The change about which I speak is one that would mean people in an area have control over their lives and the type of society in which they live; one that would reinstate the people as the deciding factor in that which happens within and without our country; one that reasserts the status of the people as the only true sovereign entity in our country. Needess to say I talk about the introduction of a system based on the principles of direct democracy.

It is interesting that the one country that practices those principles is Switzerland and doubly interesting that that country would appear to be the destination of politicians wanting to learn more about those principles. Within the UK we are beset, almost on a daily basis, of articles in the media which report on discord within various sections of our society. Yet when one turns to Swiss media the reporting of such discord is, in contrast, virtually negligable – and the reason why is because such problems are resolved by the people within each area (canton) and most noticeably without the interference of central government.

QED?

 


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When one door closes, another opens….

Donata (bless) Huggins, Daily Telegraph, writes (so we are informed) on politics and life in the Westminster village and her latest offering informs us that the Tories need to be careful as Labour are stealing their elected police commissioners policy.

Apparently yesterday Ed Miliband and the ‘Ballsess’ (Yvette Cooper) launched the campaign for Labour’s candidates, among which Donata lists: John Prescott, Vera Baird, Jane Kennedy and James Plaskitt, while also noting that the Tories have no candidate of note.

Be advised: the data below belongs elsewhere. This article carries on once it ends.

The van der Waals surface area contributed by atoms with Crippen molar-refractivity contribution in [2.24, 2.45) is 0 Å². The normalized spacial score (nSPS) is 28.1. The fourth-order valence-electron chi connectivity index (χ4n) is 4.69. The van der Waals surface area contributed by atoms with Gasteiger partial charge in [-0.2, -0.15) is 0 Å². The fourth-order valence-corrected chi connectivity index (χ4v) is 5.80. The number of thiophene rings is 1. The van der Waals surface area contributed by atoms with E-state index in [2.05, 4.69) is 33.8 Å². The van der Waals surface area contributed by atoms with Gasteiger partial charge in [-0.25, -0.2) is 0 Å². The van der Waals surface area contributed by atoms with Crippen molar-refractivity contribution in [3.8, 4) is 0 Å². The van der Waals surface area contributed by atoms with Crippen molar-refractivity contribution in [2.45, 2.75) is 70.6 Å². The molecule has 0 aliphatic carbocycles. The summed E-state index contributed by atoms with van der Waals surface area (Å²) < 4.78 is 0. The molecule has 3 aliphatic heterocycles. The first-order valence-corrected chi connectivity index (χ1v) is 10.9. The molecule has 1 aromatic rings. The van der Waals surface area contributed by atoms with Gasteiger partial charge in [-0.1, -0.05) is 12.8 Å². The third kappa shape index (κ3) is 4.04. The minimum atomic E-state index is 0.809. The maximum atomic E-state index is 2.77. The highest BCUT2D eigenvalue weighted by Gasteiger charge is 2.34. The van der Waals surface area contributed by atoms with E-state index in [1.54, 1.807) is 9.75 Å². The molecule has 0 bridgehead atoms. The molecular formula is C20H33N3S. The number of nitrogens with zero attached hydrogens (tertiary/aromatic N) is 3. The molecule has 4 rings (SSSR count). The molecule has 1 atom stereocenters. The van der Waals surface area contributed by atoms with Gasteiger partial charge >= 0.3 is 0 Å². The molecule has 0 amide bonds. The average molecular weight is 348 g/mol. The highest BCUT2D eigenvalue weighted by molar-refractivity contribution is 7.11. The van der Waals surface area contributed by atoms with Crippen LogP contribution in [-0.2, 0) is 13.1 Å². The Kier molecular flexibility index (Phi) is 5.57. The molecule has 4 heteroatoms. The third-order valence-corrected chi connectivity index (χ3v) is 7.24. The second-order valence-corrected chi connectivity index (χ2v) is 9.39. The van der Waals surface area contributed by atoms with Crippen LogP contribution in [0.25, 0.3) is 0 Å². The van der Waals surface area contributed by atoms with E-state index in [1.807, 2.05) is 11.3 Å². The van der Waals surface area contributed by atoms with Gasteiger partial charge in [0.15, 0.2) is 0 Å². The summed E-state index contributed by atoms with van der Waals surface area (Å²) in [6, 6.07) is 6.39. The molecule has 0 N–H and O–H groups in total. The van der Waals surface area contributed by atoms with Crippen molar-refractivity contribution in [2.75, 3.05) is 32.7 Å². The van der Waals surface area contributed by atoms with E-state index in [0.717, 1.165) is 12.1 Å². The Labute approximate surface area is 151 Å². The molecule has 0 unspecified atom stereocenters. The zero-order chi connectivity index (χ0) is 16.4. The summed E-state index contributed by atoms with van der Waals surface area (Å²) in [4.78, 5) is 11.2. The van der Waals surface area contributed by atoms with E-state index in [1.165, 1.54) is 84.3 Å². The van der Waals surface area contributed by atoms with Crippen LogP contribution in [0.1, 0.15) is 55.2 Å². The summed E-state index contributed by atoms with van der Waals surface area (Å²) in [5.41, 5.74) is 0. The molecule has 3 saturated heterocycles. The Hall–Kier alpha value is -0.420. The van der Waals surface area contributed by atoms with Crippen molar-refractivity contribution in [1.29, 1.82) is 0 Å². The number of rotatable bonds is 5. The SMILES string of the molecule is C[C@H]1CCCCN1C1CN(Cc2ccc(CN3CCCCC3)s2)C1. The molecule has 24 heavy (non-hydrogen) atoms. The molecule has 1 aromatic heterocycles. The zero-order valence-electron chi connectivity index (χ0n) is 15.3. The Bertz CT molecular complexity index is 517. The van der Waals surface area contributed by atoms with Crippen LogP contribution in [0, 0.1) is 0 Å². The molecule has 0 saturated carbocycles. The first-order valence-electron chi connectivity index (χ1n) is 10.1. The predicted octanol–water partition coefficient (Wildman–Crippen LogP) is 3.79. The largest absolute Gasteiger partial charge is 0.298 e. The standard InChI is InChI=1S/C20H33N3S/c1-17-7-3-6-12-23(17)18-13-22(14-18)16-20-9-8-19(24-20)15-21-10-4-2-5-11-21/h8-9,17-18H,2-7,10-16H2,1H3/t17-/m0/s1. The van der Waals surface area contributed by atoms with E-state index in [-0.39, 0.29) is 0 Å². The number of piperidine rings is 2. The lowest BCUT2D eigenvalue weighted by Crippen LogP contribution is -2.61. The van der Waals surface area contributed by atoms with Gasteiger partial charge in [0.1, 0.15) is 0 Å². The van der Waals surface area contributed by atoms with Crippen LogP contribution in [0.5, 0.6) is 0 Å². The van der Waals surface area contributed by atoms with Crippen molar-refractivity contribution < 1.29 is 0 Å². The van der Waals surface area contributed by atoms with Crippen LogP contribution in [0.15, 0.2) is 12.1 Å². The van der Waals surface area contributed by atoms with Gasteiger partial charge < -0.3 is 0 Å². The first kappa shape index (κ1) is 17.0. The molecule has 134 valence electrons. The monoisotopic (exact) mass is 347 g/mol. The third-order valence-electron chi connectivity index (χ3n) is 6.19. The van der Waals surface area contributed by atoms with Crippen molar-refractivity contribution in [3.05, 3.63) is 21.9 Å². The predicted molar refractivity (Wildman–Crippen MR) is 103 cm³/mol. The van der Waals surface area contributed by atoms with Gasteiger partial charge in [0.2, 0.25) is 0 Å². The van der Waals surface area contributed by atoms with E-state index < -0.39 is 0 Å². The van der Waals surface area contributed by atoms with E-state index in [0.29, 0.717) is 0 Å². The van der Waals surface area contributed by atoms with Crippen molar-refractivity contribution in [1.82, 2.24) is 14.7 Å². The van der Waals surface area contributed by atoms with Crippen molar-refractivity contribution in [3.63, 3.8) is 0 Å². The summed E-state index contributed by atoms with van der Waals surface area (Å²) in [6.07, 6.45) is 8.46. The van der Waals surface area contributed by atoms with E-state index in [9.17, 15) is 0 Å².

Now one would have thought that anyone associated with the police would need to be of good character, so one has to ask what these four are doing applying and what the Labour party are doing condoning their candidacy (Click on their names for their ‘Expenses History’). Those candidates named by Donata Huggins may well offer, in their defense, that they broke no expense rule, however I feel sure that failing to keep one’s trousers zipped was not included in any ‘rules’. It also begs the question whether they need a CRB check and whether their ‘crimes’ will be notated in said checks – but I digress……

The political class are taking the electorate for fools (again) by offering candidates that failed dismally in their previous positions as MPs. When one considers how former MPs, the majority of whom have ‘failed’ one way or another are then elevated to the House of Lords one has to ask why do we allow this type of situation to continue, let alone exist in the first place?

 


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Well, here’s another nice mess you’ve gotten me into!

A misquotation*, but one similar, that is no doubt echoing round the inside of No10 as Our Dear Leader contemplates the debacle that the Abu Qatadar situation has become, while at the same time those in the Home Office and Foreign Office are busy ensuring that their necks are nowhere near the block when an axe falls.

The actualité is covered by Carl Gardner on his Head of Legal blog – and interesting reading it makes when considering the legal aspects and interpretation of legalese. David Hughes, Daily Telegraph, weighs in with his input, whilst he who the Guardian, in 2010, considered one of the most powerful people in the media and who, in 2012, the Observer considered  one of the most influential Tories outside the cabinet also weighs in asking whether we rule our own country or do ‘judges’* from foreign lands run Britain? Dirgessing, one has to ask just where has this paragon of political opinion been for the last three decades?

That a brick has been dropped, one of great size and from a great height, would appear to be becoming undeniable – and the irony of two women, one with a BA (Hons) in Geography and the other with a first class honours in PPE with a top-up of an MSc in Economics debating what amounts to legal matters in the House of Commons does but continue the comedic theme of the Qatada affair.

It would appear that, where government is concerned, within the political, bureaucratic and legal world you just can’t get the staff today.

 

 

* Laurel & Hardy